Reviewed by Carole Mertz
Dancing in Santa Fe
and other poems
by Beate Sigriddaughter
Cervena Barva Press
ISBN: 9781950063239, Sept 2019, 24 pg, Paperback, $8.00
In Dancing in Santa Fe, Sigriddaughter delivers a fine collection of fourteen poems written in free verse. An American poet of German heritage, she has won many poetry prizes, including the Cultural Weekly—Jack Grapes Prize in 2014, and multiple nominations for the Pushcart Prize. Her gracious promotion of women’s poetry (at her blog Writing in a Woman’s Voice) is commendable.
Richness of character and content run throughout the collection. These represents the author’s wealth of resources and display her thoughtfulness resulting from inward reflection, along with her ability to define external scenes surrounding her.
In “Lines for a Princess” (21), the persona is at once a sheltered flower, a mountain juniper, a “seed that never quite took,” and a poet who “wants sequins and justice both.” I like the depth of this persona’s character and appreciate the clarity with which the narration is rendered. In it Sigriddaughter writes, “Days whisper by. You have to / listen carefully to hear them.” The poem is one among others in the collection that draws on fairytale themes
A longer poem, “Dancing in Santa Fe” (4-7), gives alternating verse backdrops of such weighted matters as concentration camps and war’s horrors, contrasted with New Mexico’s beautiful mountain scenes. “…to feel for sins I haven’t committed?” she writes, as autobiography. “…is an unspeakable filter / on this gorgeous world.”
The poems, “Samsara” and “Nirvana” draw on Buddhist religious terms to deliver their messages. As wanderer, in “Samsara” (8-9), the poet writes:
Even on the mountain, surrounded
by excellence, the trouble
of the city clamors in my heart…
In “Nirvana’ (p. 10), Sigriddaughter issues a plea:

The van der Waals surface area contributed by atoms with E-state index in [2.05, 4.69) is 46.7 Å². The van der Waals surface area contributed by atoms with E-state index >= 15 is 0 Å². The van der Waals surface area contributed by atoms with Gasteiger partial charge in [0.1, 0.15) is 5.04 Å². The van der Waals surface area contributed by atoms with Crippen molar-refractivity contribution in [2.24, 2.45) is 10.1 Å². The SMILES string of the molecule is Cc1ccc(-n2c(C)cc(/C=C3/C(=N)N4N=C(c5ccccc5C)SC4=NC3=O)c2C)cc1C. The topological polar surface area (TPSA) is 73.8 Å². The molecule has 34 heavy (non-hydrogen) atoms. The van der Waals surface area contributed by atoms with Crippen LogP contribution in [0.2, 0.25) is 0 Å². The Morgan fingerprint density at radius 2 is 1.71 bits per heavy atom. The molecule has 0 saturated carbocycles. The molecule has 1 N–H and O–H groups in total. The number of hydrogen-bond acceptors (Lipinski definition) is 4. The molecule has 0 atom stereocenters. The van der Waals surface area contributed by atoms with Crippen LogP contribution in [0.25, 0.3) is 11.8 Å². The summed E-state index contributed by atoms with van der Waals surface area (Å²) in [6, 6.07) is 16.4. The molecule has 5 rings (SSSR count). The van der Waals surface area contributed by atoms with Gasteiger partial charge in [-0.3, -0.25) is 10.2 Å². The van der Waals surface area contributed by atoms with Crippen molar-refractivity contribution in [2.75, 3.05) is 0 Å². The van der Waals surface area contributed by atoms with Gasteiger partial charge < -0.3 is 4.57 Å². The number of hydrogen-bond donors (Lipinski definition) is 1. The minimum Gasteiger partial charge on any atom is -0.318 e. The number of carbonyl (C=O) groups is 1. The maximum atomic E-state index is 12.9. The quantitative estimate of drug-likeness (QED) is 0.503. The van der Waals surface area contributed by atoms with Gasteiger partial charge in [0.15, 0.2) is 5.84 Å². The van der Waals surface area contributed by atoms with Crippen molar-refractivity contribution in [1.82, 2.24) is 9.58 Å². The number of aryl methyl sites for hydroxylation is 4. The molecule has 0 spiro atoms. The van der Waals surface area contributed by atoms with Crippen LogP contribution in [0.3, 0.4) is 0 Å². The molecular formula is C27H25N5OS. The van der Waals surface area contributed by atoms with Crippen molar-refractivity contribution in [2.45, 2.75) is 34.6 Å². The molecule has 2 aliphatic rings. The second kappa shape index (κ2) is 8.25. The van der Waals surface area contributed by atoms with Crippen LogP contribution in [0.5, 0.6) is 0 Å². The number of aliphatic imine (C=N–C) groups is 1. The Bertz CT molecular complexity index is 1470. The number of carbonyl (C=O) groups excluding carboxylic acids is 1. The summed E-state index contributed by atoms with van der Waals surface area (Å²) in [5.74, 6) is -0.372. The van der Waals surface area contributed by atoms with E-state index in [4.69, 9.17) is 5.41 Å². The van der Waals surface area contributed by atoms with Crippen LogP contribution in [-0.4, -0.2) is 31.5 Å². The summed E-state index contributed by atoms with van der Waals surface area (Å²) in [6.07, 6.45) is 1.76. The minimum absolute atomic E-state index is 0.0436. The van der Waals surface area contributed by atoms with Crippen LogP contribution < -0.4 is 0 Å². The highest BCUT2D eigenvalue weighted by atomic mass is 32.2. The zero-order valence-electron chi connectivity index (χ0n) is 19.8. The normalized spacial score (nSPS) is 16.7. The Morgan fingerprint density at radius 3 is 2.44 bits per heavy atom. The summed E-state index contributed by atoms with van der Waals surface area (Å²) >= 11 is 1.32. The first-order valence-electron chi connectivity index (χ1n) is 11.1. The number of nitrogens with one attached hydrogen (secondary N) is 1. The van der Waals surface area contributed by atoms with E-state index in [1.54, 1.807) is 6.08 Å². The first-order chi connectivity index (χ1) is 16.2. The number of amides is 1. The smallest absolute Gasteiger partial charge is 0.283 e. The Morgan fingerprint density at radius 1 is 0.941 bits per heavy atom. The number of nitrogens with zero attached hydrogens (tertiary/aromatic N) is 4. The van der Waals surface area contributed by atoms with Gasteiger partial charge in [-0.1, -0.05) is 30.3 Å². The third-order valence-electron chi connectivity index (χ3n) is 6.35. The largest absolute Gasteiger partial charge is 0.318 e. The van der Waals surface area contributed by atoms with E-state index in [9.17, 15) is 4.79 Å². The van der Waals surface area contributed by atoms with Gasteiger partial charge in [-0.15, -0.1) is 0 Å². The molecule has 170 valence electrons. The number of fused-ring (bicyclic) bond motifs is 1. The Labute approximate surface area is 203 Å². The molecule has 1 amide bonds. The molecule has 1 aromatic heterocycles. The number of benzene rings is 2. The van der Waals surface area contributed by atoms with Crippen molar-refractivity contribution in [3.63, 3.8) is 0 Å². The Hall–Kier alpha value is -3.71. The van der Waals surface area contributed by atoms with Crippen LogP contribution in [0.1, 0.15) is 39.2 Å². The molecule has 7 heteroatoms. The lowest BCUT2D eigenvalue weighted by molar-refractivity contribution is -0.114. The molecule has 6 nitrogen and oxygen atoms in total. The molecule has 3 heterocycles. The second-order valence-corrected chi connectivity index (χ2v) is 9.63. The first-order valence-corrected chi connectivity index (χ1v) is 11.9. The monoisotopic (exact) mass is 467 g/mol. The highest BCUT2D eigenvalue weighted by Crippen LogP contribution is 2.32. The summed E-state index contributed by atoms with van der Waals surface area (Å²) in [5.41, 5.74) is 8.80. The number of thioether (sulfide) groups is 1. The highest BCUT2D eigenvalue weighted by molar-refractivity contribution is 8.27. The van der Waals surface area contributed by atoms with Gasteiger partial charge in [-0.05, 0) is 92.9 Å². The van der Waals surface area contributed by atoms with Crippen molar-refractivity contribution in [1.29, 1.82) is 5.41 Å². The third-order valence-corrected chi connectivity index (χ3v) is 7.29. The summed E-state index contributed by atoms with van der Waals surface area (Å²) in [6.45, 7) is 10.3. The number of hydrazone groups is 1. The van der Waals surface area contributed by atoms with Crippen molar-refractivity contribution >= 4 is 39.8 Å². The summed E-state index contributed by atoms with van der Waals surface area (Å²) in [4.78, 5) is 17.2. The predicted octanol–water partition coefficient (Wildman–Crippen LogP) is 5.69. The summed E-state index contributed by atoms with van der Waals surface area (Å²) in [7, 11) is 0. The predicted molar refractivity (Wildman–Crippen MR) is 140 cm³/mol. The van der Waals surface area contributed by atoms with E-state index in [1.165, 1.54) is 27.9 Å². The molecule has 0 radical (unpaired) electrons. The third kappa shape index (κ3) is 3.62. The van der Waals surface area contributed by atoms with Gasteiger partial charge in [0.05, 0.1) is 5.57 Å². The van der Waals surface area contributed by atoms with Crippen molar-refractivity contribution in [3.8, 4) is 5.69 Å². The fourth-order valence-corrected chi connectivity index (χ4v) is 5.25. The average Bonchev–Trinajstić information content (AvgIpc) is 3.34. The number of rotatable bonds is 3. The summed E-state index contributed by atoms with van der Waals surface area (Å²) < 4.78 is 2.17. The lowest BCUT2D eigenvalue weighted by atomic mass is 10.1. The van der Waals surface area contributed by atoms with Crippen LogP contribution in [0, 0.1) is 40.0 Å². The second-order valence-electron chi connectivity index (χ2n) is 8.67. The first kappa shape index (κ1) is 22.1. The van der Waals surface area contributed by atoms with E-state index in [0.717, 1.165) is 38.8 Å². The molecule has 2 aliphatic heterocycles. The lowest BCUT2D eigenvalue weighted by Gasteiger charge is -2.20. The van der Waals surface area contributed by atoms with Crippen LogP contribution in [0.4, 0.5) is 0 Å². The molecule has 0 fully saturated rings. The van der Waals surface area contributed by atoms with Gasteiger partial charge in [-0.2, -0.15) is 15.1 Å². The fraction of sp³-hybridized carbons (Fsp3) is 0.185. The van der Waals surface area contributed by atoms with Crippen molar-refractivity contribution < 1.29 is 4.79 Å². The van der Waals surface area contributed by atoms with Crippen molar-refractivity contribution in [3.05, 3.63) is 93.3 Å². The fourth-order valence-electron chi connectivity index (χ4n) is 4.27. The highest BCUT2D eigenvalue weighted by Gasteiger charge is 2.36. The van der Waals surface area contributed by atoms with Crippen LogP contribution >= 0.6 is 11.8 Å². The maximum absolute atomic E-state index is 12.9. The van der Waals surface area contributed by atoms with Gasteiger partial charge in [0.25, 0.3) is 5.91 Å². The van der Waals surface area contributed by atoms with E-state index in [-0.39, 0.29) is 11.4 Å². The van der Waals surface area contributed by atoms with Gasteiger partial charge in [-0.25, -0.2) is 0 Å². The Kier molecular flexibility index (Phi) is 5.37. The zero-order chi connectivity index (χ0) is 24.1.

I love you world. Send more angels.
Help me fight the dull and dangerous
Here she admits her distrust of “nirvana,” a striving after bliss and the absence of suffering or desire. (Isn’t self-effacing consent like suicide? she asks.)
“The River” (11) brings to the reader another level of reflection; the river acknowledges being bound to desires. Accepting this, it wants to carve passageways through mountains of unnecessary evil. I enjoy the beauty of this metaphor and how it allows the river to speak Sigriddaughter’s own spiritual desires.
In addition to her narrative skills, the poet’s mature voice also lends beauty to her verses. We trust her voice all the more, because it doesn’t conceal the imperfections of the world. “I have heard,” she says in Scheherazade (16), “how not forgiving is like drinking poison.” And with further insight, “You cannot be my hero any more…I cannot imagine the cost / of making nice with the entitled predator / like that.” A subsequent line strikes an even stronger point.
Though several poems lead us to reflect on beauty and dark matters, such as war and unforgiveness, Sigriddaughter chooses to close the chapbook with a humorous poem. In “The Dragon’s Tale” (23), the princess is hidden away from “benevolent contempt.” We content ourselves with this comedy when the dragon asks, “You thought I was going to eat her?”
I delight in Dancing in Santa Fe. Its content seems to “fill the narrow margins of reality with beauty.” (15) Beate Sigriddaughter’s poems balance darkness with a joyful light.
About the reviewer: Carole Mertz, poet and essayist, has reviewed for World Literature Today, Cutbank, Into the Void Magazine, Eclectica, Mom Egg Review, and elsewhere. She is book review editor at Dreamer’s Creative Writing. She is the author of Toward a Peeping Sunrise (Prolific Press, 2019).